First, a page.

California is experiencing its first rolling blackouts in 19 years. While there’s plenty of blame to go around, there’s not much actual planning or preparation for such an event.
As more power outages loom, there still is no clear cause for the blackouts, according to the mainstream media. That’s been causing everyone to point fingers. Energy experts on Monday cited a litany of potential causes for the rotating outages that affected hundreds of thousands of California residents Friday and Saturday nights. According to Politico, some of the reasons for the rolling blackouts could be ballooning demand, inadequate transmission, an overreliance on renewable energy, and the incursion of new energy providers that don’t have the same obligation to maintain reserves as traditional utilities do.
Governor Gavin Newsom, who is already loathed over his heavy-handed tyrannical response to the coronavirus panic, questioned all of the state’s electricity players about why the outages occurred and faced blowback from frustrated residents.
Earlier Monday, the California Independent System Operator blamed Friday’s outages on “high heat and increased electricity demand.” Yet some energy experts noted that demand wasn’t particularly higher than normal, as is typical for weekends, and CAISO had predicted it would have adequate reserves on hand for the 80 percent of California’s grid that it manages.
“What’s weird about what happened is they were adequate until they weren’t,” said Michael Wara, director of Stanford University’s climate and energy program and a member of the state’s Catastrophic Wildfire Cost and Recovery Commission. “It seems as if certain power plants for some reason we’re not able to deliver on the commitments to supply reserves and also supply energy.” –Politico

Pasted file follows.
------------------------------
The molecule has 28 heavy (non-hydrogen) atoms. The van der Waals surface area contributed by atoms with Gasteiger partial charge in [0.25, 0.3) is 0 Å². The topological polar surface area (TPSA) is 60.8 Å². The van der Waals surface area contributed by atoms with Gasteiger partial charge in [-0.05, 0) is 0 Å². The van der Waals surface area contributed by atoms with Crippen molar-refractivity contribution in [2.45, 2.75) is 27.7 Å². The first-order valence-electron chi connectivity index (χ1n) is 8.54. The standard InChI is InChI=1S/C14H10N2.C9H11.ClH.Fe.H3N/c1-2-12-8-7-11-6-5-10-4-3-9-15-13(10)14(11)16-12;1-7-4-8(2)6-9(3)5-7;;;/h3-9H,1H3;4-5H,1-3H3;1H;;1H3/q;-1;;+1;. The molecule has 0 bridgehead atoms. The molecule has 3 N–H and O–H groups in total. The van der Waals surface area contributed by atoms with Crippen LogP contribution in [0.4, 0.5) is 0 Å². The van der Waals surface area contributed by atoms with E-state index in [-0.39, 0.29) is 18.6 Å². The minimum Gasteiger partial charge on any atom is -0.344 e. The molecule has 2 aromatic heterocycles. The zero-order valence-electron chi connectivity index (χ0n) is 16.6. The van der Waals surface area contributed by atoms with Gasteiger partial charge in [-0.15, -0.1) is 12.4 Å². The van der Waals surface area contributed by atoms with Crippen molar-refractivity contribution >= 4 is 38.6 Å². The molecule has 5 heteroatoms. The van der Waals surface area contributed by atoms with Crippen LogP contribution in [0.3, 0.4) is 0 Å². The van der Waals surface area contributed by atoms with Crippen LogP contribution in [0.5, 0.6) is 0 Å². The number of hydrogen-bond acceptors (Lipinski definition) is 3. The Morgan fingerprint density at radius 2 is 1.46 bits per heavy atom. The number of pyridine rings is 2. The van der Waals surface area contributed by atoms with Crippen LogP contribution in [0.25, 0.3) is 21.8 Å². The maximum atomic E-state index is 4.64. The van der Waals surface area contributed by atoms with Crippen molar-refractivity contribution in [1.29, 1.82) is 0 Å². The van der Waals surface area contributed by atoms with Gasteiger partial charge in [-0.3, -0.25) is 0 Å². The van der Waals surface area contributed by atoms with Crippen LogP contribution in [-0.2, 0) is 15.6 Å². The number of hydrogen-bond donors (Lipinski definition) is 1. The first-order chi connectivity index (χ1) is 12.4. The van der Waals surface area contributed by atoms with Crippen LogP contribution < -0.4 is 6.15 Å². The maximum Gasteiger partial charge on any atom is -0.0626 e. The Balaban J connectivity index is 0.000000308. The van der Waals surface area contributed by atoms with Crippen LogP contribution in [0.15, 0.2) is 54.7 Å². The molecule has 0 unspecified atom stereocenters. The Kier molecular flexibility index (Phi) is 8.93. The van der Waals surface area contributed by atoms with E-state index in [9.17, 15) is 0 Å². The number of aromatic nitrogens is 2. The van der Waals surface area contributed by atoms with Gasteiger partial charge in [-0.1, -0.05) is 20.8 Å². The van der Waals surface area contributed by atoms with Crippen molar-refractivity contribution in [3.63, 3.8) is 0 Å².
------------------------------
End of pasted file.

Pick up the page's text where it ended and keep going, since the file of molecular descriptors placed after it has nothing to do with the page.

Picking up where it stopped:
Regardless of the reason for the blackouts, Californians will face more of them in the upcoming days. The state’s grid operator held off for a second straight night, citing cooler than expected weather and widespread conservation.
To prepare for rolling blackouts in the summer do the following:
- Freeze large containers (water bottles, Tupperware, etc.) of water to keep food cool in a cooler. A typical freezer/refrigerator will keep food cool for about 48 hours.
- Fully charge your medical device(s) and consider securing backup power if you rely on power for your device(s).
- Keep extra water on hand in during the summer months to stay hydrated. Without air conditioning, temperatures can soar quickly.
- Have some cash on hand and make sure to keep fuel in your vehicle.
- Make sure flashlights have batteries.
- Keep your bug out bag/emergency bag/vehicle bag in an easy-to-grab spot in case you need to use things in it.
Stay safe, cool, and prepared.